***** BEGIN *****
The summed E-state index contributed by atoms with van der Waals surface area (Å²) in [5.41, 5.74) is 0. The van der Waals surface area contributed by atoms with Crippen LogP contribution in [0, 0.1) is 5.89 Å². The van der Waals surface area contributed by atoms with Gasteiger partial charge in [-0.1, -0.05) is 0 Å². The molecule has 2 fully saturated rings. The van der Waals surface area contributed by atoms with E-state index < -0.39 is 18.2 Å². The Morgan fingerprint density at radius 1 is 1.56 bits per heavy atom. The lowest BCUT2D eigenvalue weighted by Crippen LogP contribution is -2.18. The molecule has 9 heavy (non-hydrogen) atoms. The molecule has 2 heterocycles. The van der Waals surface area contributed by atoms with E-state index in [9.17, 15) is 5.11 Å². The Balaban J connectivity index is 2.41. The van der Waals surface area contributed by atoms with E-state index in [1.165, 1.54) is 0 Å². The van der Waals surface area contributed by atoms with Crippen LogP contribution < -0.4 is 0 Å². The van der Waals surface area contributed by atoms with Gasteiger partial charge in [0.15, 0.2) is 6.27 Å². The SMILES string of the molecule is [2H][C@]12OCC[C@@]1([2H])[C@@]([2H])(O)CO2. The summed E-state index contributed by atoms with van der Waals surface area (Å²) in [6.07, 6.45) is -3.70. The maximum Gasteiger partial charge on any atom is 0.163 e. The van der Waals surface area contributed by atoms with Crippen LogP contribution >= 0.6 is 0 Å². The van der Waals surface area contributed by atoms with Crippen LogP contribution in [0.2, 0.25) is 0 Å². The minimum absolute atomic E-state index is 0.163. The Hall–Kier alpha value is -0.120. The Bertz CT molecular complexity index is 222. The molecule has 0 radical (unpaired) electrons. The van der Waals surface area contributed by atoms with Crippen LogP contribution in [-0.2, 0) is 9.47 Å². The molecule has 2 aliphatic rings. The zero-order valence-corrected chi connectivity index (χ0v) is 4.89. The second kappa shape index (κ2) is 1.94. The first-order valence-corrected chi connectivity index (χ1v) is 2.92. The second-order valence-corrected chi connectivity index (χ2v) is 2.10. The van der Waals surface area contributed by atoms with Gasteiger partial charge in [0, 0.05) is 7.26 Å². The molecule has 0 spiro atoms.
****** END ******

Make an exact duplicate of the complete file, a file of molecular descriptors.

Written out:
The summed E-state index contributed by atoms with van der Waals surface area (Å²) in [5.41, 5.74) is 0. The van der Waals surface area contributed by atoms with Crippen LogP contribution in [0, 0.1) is 5.89 Å². The van der Waals surface area contributed by atoms with Gasteiger partial charge in [-0.1, -0.05) is 0 Å². The molecule has 2 fully saturated rings. The van der Waals surface area contributed by atoms with E-state index < -0.39 is 18.2 Å². The Morgan fingerprint density at radius 1 is 1.56 bits per heavy atom. The lowest BCUT2D eigenvalue weighted by Crippen LogP contribution is -2.18. The molecule has 9 heavy (non-hydrogen) atoms. The molecule has 2 heterocycles. The van der Waals surface area contributed by atoms with E-state index in [9.17, 15) is 5.11 Å². The Balaban J connectivity index is 2.41. The van der Waals surface area contributed by atoms with E-state index in [1.165, 1.54) is 0 Å². The van der Waals surface area contributed by atoms with Crippen LogP contribution < -0.4 is 0 Å². The van der Waals surface area contributed by atoms with Gasteiger partial charge in [0.15, 0.2) is 6.27 Å². The SMILES string of the molecule is [2H][C@]12OCC[C@@]1([2H])[C@@]([2H])(O)CO2. The summed E-state index contributed by atoms with van der Waals surface area (Å²) in [6.07, 6.45) is -3.70. The maximum Gasteiger partial charge on any atom is 0.163 e. The van der Waals surface area contributed by atoms with Crippen LogP contribution >= 0.6 is 0 Å². The van der Waals surface area contributed by atoms with Crippen LogP contribution in [0.2, 0.25) is 0 Å². The minimum absolute atomic E-state index is 0.163. The Hall–Kier alpha value is -0.120. The Bertz CT molecular complexity index is 222. The molecule has 0 radical (unpaired) electrons. The van der Waals surface area contributed by atoms with Crippen LogP contribution in [-0.2, 0) is 9.47 Å². The molecule has 2 aliphatic rings. The zero-order valence-corrected chi connectivity index (χ0v) is 4.89. The second kappa shape index (κ2) is 1.94. The first-order valence-corrected chi connectivity index (χ1v) is 2.92. The second-order valence-corrected chi connectivity index (χ2v) is 2.10. The van der Waals surface area contributed by atoms with Gasteiger partial charge in [0, 0.05) is 7.26 Å². The molecule has 0 spiro atoms.